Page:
US Government’s DLA Awards 6K a near $1M Program to Convert Metals into AM Powder

The Phase II program supports the development and commercialization of a domestic and commercially scalable supply chain for high-performance metal powders from scrap sources.

The Phase II program supports the development and commercialization of a domestic and commercially scalable supply chain for high-performance metal powders from scrap sources.

6K and 6K Additive, a developer of microwave plasma technology for the production of advanced materials, has been awarded a Phase ll SBIR program from the Defense Logistics Agency (DLA), following the success of its Phase I. The Phase II program supports the development and commercialization of a domestic and commercially scalable supply chain for high-performance metal powders from scrap sources.

Using 6K's UniMelt microwave plasma platfrom the program will demonstrate 6K's capability to source, process and reclaim nickel superalloy scrap components, shop scrap, and used powders for conversion into aerospace grade powders. The new powders will be used to additively manufacture real-world, discrete printed parts that will demonstrate functionality in test beds or systems. 

“As a company we are certainly pleased with the award, but more importantly, we're proud as an organization to help our country create and control a domestic supply for alloys such as nickel used for emerging production methods like additive manufacturing,” says Dr. Aaron Bent, CEO of 6K. “The recent COVID 19 pandemic highlights the importance of controlling supply chain and the renewed need for domestic production to avoid interruption of critical supplies.” 

6K's UniMelt plasma production system is capable of converting high-value metal scrap of numerous forms into high-performance metal powders for additive manufacturing, metal injection molding and other powder metallurgy production techniques. And in by doing so, provide access to a vast domestic supply of strategically important metals and alloys such as nickel and titanium from machine shops, boneyards, and sources of other used materials critical to the mission of the modern warfighter.

The 6K process cleans, prepares and spheroidizes scrap alloys into quality powders with performance said to be beyond atomization technologies. This process will provide the US military with a secure, traceable domestic supply of critical materials while eliminating performance anomalies due to questionable sourcing from foreign supply, the company says.

6K has worked with several members of Congress gaining support for the company's efforts in using defense scrap material as feedstock for the UniMelt process in support of reducing the dependence on foreign supply.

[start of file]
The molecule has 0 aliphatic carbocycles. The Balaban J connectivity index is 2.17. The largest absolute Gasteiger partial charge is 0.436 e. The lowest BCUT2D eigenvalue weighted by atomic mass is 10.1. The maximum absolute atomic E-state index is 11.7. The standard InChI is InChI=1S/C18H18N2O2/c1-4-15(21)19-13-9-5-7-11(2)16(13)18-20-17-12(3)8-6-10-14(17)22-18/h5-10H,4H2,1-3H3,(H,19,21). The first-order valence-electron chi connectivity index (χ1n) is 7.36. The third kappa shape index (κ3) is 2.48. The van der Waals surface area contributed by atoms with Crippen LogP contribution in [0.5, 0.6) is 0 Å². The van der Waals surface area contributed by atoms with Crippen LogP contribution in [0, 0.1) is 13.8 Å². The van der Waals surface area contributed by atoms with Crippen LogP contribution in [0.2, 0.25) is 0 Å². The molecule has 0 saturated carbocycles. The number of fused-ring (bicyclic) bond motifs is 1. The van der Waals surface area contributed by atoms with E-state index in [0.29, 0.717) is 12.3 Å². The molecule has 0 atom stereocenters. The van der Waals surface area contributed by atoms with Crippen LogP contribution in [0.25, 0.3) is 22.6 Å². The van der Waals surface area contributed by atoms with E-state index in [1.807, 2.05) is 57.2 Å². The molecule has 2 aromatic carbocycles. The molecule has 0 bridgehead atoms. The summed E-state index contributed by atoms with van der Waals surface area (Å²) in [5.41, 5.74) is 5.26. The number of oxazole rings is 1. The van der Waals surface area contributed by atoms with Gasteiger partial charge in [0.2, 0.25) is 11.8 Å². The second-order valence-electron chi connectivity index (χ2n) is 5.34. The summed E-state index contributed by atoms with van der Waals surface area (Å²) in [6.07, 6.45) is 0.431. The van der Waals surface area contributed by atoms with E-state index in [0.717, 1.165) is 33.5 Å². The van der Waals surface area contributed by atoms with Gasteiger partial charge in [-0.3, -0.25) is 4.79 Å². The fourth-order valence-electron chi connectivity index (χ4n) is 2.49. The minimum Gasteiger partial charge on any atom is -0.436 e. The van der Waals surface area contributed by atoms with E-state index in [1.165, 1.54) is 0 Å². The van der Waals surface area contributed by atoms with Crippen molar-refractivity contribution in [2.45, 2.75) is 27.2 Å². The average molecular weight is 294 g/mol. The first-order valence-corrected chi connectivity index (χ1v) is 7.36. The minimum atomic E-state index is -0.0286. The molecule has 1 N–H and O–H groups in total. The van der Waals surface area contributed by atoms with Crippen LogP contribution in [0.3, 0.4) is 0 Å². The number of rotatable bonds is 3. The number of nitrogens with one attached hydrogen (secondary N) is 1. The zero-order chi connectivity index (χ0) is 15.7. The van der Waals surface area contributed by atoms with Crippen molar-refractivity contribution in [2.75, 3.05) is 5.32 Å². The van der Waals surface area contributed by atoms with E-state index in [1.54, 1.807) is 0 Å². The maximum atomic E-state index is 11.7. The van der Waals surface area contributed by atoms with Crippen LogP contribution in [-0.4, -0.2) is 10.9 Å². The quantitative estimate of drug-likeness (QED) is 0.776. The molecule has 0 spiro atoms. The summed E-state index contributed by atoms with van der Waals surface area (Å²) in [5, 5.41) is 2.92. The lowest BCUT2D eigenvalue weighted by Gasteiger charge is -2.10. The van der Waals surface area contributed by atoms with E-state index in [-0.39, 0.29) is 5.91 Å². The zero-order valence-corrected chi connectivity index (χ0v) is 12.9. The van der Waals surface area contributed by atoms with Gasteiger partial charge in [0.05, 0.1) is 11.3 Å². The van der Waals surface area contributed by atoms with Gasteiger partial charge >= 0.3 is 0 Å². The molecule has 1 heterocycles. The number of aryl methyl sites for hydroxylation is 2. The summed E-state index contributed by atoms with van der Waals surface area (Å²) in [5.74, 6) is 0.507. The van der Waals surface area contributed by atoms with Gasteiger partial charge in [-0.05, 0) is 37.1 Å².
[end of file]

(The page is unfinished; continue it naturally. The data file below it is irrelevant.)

Congressman Guy Reschenthaler commented on 6K's efforts in this area, “Southwestern Pennsylvania's job creators, innovators, and hardworking employees are critical to our national defense and efforts to provide vital resources to our warfighters,” says Pennsylvania Congressman Guy Reschenthaler. “I was proud to secure funding to reduce dependence on foreign titanium and utilize American ingenuity to protect our national security.” 

6K has recently commissioned its new 40,000-sq.-ft. metal powder production facility and will begin shipping traditional powder products in the fall of 2020.

Superalloys are used in critical propulsion and heat mitigation components in the hottest, most corrosive, most demanding components in aircraft and rocket engines, gas turbines, oil and gas equipment, and heat exchangers. The US DoD will benefit in several ways through the program:

1. Reducing risk of dependence on foreign supply.

As there is constrained domestic availability of strategic metals such as superalloys, utilizing materials from the nation's boneyards and machine shops—end-of-life components, shop scrap or used powders—for conversion into high quality materials provides the US military with a secure domestic supply of critical metals. 

2. A closed loop enhances security. 

Of crucial concern is the quality and consistency of foreign sourced materials. Recycling previously qualified DoD parts, shop scrap and used powders creates a closed loop with material' quality being known and traceable. Unexpected performance anomalies due to questionable sourcing can be prevented. 

3. Advanced systems faster to the field. 

Quality recycled materials will help the DoD to develop and adopt advanced additive manufacturing, metal injection molding and powder forging processes more quickly creating parts with totally novel functionality, reducing engineering cycles and accelerating “make-to-fly” cycles. This translates to enhanced lethality with reduced costs. 

4. Managing costs while maximizing quality.

Using already certified scrap as raw material dramatically reduces the material cost of goods for manufactured parts and ensures they meets the desired specification. Powders from scrap will leverage DoD investments by reducing cost of end-system part production with compelling ROI. 

Sources: Press materials received from the company and additional information gleaned from the company’s website.

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